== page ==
Tuesday Mar 08 2022

Europe faces refugee crisis as millions enter from eastern Ukraine

People coming from Ukraine descend from a ferry boat to enter Romania after crossing the Danube river at the Isaccea-Orlivka border crossing between Romania and Ukraine on February 26, 2022. — AFP/File
People coming from Ukraine descend from a ferry boat to enter Romania after crossing the Danube river at the Isaccea-Orlivka border crossing between Romania and Ukraine on February 26, 2022. — AFP/File

  • So far, two million Ukrainians have arrived in Poland among which 90% of these refugees are women and children. 
  • The Ukraine crisis has threatened Europe's security.
  • Journey through the train takes three to four days and sometimes five days to reach Poland.

LVIV: Russian troops are constantly advancing on Ukrainian territory and are now deployed a few kilometres away from the capital Kyiv as 1.2 million people from eastern Ukraine have entered Poland, making it Europe’s biggest refugee crisis since World War II. 

Russian troops were surrounding the key capital city from three sides with battles in northern and western outskirts as Russian tanks cut off the east.

The Ukrainian city of Bila Tserkva in the south is the main escape route for the refugees, witnessing rising panic in anticipation of advancing Russian mechanized columns, amidst blaring alarms. There have been bombings and missile attacks on buildings and later people try to remove whatever they can from the rubble and rush back to the nearest bomb shelters.

Russian tanks travelled down the highway leading from the city towards the capital. The refugee evacuation trains are carrying refugees from eastern and central Ukraine displaced by the war. 

So far, 1.2 million Ukrainians have arrived in Poland, making it Europe’s biggest refugee crisis since World War II. I travelled by train and bus with refugees from central and eastern Ukraine, 90pc of these refugees were women, children and the elderly. Men between the ages of 18-60 have been banned from leaving the country.

Because of blockades and multiple check-posts, the journey takes three to five days. Since a significant majority of people in eastern Ukraine are ethnic Russians, Russian President Vladimir Putin has asked them to come to western Russia instead of going to western Ukraine to Hungary, Romania, Poland or Moldova. I boarded the train 40 hours ago in the capital, Kyiv. The Polish border is only 64 kilometres from the westernmost Ukrainian city of Lviv. The nearly 8-hour journey took 10 hours to complete.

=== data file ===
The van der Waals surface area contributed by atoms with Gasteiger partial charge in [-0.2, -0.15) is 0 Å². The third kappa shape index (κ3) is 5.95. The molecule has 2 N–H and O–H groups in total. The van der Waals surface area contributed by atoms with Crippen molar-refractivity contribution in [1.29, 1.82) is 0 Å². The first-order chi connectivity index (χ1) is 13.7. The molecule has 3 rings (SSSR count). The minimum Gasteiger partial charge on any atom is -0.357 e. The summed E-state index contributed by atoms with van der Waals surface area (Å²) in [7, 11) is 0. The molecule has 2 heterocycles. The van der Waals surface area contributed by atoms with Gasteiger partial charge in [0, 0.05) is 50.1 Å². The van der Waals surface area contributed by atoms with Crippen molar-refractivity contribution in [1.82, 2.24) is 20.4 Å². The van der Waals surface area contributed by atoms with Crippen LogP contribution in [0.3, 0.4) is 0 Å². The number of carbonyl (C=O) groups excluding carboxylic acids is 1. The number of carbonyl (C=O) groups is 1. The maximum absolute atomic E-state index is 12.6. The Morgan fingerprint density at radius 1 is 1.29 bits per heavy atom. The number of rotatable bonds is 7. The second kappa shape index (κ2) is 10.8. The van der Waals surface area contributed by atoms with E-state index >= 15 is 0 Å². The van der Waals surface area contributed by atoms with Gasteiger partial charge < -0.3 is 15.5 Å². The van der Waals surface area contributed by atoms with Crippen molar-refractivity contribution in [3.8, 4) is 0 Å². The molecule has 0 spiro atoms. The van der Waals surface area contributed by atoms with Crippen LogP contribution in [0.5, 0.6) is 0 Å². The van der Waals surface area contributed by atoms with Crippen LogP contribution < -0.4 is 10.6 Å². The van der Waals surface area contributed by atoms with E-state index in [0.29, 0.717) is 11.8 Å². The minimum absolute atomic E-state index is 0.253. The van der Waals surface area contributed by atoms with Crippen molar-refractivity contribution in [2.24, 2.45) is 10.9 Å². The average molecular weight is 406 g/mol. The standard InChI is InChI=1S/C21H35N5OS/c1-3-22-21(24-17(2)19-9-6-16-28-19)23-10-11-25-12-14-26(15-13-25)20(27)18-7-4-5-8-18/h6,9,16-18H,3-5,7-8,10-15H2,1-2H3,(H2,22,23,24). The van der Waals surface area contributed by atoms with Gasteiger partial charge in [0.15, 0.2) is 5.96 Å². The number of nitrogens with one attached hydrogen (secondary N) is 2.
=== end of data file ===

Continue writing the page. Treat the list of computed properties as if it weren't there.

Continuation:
The fellow passengers narrated how they spent the last week huddled either at their homes or in bunkers, while others fled anticipating an attack. Trains and buses packed with passengers depicted a tragic exodus. Passengers recounted tough and mostly tragic circumstances of having to leave their homes amidst explosions with whatever little possessions they could bring along. Some whimpering, sobbing elders carried their pets, not knowing if they could ever return to their homes and families. Children were unable to fathom the sudden change in their lives. Many had to flee ahead of the Russian army advance that turned the cities and towns into haunted places with sandbags and military check-posts with gun-toting men policing traffic at intersections. 

Along the route to the border city of Ukraine, the markets and streets wore a deserted look as most of them were shut with people escaping barely with their lives and exhausting supplies to sustain them. The cafes, restaurants and shops were closed adding another problem into the hardship of people turned overnight into refugees.

Like in all armed conflicts, some ethnic groups turn into pariah, the same is happening to the ethnic Russians who have spent generations in the country. 

This correspondent interviewed a reporter of a local newspaper in Kiev who suggested rising right-wing nationalism among Ukrainians. There were reports, he said, of ethnic Russians with permanent residence in Ukraine, facing harassment, intimidation and enormous discrimination. This correspondent witnessed police manhandling Russian citizens, trying to flee with other Ukrainian nationals, which was again repeated at the the Polish-Ukraine border.

Passengers aboard this train did not have to wait in long queues at the Lviv border as the passport control authorities of Ukraine and Poland had completed the procedures aboard the train. Upon crossing the border, Polish officials provided food to refugees inside the train. But many were not so lucky, scores had to queue on the border in the sub freezing conditions for at least two days before they could cross into Poland and the refugee centres there.

AFP adds: Russia's attempts to besiege Kyiv have seen the city of three million cut off from the rest of the country on three sides. Battles are raging on Kyiv's northern and western outskirts. The roads running east are cut off by Russian tanks and minefields after an hour's drive. The south represents Kyiv's main escape route as well as the only way it can be supplied with food and fuel. Russian warplanes routinely buzz overhead. People on the streets share images on their phones of cruise missiles they have filmed flying toward Kyiv a few hundred metres above ground.

Dozens of buses ferry the evacuees to the city of Lokhvytsya, around 150 kilometres to the southwest in Ukrainian-held territory. Kyiv and its Western allies had rejected a previous proposal to evacuate Ukrainians to Russia. Moscow announces a ceasefire in the five cities worst-hit by the fighting: the area around the capital Kyiv, the northern town of Chernihiv, the southern port of Mariupol, Ukraine's second-biggest city Kharkiv and Sumy. The UN says the number of people fleeing the war now tops two million.

Originally published in The News